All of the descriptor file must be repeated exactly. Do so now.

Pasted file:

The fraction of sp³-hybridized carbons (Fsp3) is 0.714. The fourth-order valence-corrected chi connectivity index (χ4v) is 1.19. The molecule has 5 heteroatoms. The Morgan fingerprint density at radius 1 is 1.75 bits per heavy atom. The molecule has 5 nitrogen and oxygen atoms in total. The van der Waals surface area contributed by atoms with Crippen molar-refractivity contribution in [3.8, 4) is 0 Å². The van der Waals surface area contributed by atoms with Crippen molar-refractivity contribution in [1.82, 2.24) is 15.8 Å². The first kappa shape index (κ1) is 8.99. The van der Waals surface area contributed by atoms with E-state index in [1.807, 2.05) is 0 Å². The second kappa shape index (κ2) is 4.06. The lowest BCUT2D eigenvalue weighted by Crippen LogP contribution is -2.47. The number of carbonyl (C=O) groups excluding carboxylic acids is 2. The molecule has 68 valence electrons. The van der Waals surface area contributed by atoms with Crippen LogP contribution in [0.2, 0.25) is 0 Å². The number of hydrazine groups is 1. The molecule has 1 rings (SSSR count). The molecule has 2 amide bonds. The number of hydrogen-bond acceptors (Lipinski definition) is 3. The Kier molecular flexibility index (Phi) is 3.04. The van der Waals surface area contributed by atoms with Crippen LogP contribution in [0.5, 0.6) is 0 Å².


The fraction of sp³-hybridized carbons (Fsp3) is 0.714. The fourth-order valence-corrected chi connectivity index (χ4v) is 1.19. The molecule has 5 heteroatoms. The Morgan fingerprint density at radius 1 is 1.75 bits per heavy atom. The molecule has 5 nitrogen and oxygen atoms in total. The van der Waals surface area contributed by atoms with Crippen molar-refractivity contribution in [3.8, 4) is 0 Å². The van der Waals surface area contributed by atoms with Crippen molar-refractivity contribution in [1.82, 2.24) is 15.8 Å². The first kappa shape index (κ1) is 8.99. The van der Waals surface area contributed by atoms with E-state index in [1.807, 2.05) is 0 Å². The second kappa shape index (κ2) is 4.06. The lowest BCUT2D eigenvalue weighted by Crippen LogP contribution is -2.47. The number of carbonyl (C=O) groups excluding carboxylic acids is 2. The molecule has 68 valence electrons. The van der Waals surface area contributed by atoms with Crippen LogP contribution in [0.2, 0.25) is 0 Å². The number of hydrazine groups is 1. The molecule has 1 rings (SSSR count). The molecule has 2 amide bonds. The number of hydrogen-bond acceptors (Lipinski definition) is 3. The Kier molecular flexibility index (Phi) is 3.04. The van der Waals surface area contributed by atoms with Crippen LogP contribution in [0.5, 0.6) is 0 Å².